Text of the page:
Archive for May 4th, 2017


I didn’t explain when I wrote this sequence of posts where the second-hand book shop was located. Given that I am showering posts this week about books bought in Hay-on-Wye there are no prizes for guessing right. This is the first in the sequence: the remaining two will be posted on consecutive days.

David C Lamberth’s excellent treatment of William James’s thought was not the only trophy I brought back from a second-hand book shop recently. A second book (please don’t groan – there is a third to come!) by Paul Jerome Croce has proved equally, if not more fascinating. The full title is Science and Religion in the Era of William James: Eclipse of Certainty (1832-1880).

At first I thought I would fit everything I wanted to say into one post. It turned out to be too long so I have split this into three to be posted on three consecutive days. 

Even before I read a word of it, just seeing the title of the book on its cover and the tantalising photograph behind it gave me goose bumps. Sad really I suppose that I should react so strongly to something so apparently obscure.

What was it exactly that triggered such a strong positive reaction to the sight of such an ordinary seeming book? I’m not sure I can answer that question fully but I know what some of the elements are of its attraction.

The Period of History

The dates for starters.

That period of history is full of strong emotionally loaded associations for me. Right from my childhood I was told stories of my mother’s parents and their conversion to the Roman Catholic Church as a result of the Oxford Movement. I’ve already blogged about that so I won’t go into more details here.

Not only that but one of my favourite poets, Gerard Manley Hopkins was also a convert and recently reading his story revealed what a huge price people had to pay at that time for that choice. It could totally wreck their prospects. My father’s family disowned him for choosing to marry my Catholic mother. When I was in my late thirties, I followed my grandparents’ footsteps and converted, in my case from my sceptical atheism to the Bahá’í Faith.

This strengthened my ties to this period of history in two ways. For one, I felt closer to my grandparents. The other reason is that the Bahá’í Faith is rooted in this same period of history. The day the Faith first shone out was in 1844 to be followed by a greater disclosure of its meaning in 1863. It’s fair to add that the charisma of William James added considerably to the force of the frisson I felt.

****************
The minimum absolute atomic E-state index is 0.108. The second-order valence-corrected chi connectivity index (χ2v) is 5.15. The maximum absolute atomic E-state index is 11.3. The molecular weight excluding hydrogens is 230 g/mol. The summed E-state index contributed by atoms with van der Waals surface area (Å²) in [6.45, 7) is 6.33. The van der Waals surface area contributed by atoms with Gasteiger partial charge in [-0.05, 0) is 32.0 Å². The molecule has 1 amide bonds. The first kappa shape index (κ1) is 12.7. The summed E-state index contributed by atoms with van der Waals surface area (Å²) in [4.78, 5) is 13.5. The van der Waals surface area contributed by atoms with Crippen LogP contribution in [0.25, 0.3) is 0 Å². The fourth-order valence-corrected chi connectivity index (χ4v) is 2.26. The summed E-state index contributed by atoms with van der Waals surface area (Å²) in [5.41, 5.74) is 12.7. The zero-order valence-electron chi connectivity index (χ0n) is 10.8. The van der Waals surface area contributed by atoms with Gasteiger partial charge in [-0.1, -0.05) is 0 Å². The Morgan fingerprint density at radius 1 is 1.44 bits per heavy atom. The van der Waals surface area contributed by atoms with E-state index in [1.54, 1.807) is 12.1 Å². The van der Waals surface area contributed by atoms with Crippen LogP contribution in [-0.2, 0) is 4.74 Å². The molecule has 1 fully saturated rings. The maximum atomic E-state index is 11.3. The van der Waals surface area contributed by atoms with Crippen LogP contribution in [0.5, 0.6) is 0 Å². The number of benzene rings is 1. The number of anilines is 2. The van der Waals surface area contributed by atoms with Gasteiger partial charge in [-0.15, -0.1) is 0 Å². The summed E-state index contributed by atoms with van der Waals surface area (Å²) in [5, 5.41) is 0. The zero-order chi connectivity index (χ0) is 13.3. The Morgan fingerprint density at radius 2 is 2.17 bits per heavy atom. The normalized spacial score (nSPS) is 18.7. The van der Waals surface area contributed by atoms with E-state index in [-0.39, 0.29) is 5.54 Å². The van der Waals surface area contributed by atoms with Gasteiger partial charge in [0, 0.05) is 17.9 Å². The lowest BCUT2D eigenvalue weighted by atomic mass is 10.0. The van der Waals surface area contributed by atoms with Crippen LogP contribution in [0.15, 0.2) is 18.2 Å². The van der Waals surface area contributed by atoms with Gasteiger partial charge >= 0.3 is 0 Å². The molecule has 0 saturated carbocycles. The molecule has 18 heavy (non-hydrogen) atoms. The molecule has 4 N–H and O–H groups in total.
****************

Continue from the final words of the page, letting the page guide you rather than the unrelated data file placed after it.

My Default Position

This is all very straightforward as an explanation of part of my strong reaction to the book. What may be less clear is why the eclipse of certainty should have held any attraction at all for someone who had converted to a new faith?

This is harder to pin down but is at least as powerful a component as the other things I have mentioned and a brief exploration of some of the ideas in the book will have to be included in this explanation.

To begin at the beginning though, I need to say that my default position, for as long as I can remember, has been doubt. The crisis of my two pre-school experiences of hospitalisation underpinned this position. As I have explained in an earlier post the feeling of being abandoned by my parents, who were not allowed in those days to stay in the hospital, and the sense that Christ was not rescuing me, led to the conclusion that I had only myself to rely on and that I could not really trust anyone or anything else including God. Perhaps related to this my chronic condition is uncertainty.

This was reinforced by my absolute revulsion, as someone growing Mixed Dictators v5up in the shadow of World War II, from dogmatic and damaging ideologies such as Nazism, Maoism and Stalinism,  which had been or were being implemented with ferocious conviction.

Certainty came to seem pathological to me. I do not believe that I can be certain of anything except possibly my memory of such things as my name and address.

Reinforcing still for me the value of this state of mind are the widespread current evidences of the toxic effects of certainty. People are resolutely butchering other human beings completely convinced of their own rectitude. I have also blogged about this dark side of conviction before, and have recently republished this sequence of posts so I won’t dwell on it further right now.

Even so, when I finally sat down to read this book I had not expected to feel quite so relieved to be so comfortably at home with the ideas it explores. But more of that tomorrow.


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